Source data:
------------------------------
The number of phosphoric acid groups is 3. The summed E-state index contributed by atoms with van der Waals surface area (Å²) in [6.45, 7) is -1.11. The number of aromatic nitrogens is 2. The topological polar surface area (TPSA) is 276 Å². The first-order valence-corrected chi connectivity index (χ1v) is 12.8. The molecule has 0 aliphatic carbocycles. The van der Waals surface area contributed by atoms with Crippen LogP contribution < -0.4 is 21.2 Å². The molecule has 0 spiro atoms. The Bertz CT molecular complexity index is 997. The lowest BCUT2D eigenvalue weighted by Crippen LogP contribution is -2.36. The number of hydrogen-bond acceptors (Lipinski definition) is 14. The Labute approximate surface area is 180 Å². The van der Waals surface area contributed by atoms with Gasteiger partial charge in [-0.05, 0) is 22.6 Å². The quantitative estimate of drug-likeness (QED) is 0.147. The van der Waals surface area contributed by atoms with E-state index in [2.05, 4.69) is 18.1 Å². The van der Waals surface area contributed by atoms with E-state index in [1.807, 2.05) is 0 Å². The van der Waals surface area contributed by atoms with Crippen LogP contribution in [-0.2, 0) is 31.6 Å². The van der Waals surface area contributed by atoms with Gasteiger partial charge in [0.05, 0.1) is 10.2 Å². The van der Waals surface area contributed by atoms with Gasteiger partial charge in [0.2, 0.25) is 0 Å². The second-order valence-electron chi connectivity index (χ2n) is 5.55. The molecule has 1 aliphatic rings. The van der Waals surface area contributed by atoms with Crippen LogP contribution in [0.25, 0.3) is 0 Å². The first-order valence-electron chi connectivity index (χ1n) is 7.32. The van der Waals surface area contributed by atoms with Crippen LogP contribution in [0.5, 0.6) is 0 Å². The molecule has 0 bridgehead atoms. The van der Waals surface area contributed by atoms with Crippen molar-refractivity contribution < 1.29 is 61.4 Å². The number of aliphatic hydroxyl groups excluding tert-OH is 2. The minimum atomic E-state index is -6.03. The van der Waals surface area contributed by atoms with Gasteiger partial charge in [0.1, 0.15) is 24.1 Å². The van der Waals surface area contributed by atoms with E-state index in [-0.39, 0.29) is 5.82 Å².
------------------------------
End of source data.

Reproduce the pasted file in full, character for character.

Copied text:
The number of phosphoric acid groups is 3. The summed E-state index contributed by atoms with van der Waals surface area (Å²) in [6.45, 7) is -1.11. The number of aromatic nitrogens is 2. The topological polar surface area (TPSA) is 276 Å². The first-order valence-corrected chi connectivity index (χ1v) is 12.8. The molecule has 0 aliphatic carbocycles. The van der Waals surface area contributed by atoms with Crippen LogP contribution < -0.4 is 21.2 Å². The molecule has 0 spiro atoms. The Bertz CT molecular complexity index is 997. The lowest BCUT2D eigenvalue weighted by Crippen LogP contribution is -2.36. The number of hydrogen-bond acceptors (Lipinski definition) is 14. The Labute approximate surface area is 180 Å². The van der Waals surface area contributed by atoms with Gasteiger partial charge in [-0.05, 0) is 22.6 Å². The quantitative estimate of drug-likeness (QED) is 0.147. The van der Waals surface area contributed by atoms with E-state index in [2.05, 4.69) is 18.1 Å². The van der Waals surface area contributed by atoms with E-state index in [1.807, 2.05) is 0 Å². The van der Waals surface area contributed by atoms with Crippen LogP contribution in [-0.2, 0) is 31.6 Å². The van der Waals surface area contributed by atoms with Gasteiger partial charge in [0.05, 0.1) is 10.2 Å². The van der Waals surface area contributed by atoms with Gasteiger partial charge in [0.2, 0.25) is 0 Å². The second-order valence-electron chi connectivity index (χ2n) is 5.55. The molecule has 1 aliphatic rings. The van der Waals surface area contributed by atoms with Crippen LogP contribution in [0.25, 0.3) is 0 Å². The first-order valence-electron chi connectivity index (χ1n) is 7.32. The van der Waals surface area contributed by atoms with Crippen LogP contribution in [0.5, 0.6) is 0 Å². The molecule has 0 bridgehead atoms. The van der Waals surface area contributed by atoms with Crippen molar-refractivity contribution < 1.29 is 61.4 Å². The number of aliphatic hydroxyl groups excluding tert-OH is 2. The minimum atomic E-state index is -6.03. The van der Waals surface area contributed by atoms with Gasteiger partial charge in [0.1, 0.15) is 24.1 Å². The van der Waals surface area contributed by atoms with E-state index in [-0.39, 0.29) is 5.82 Å².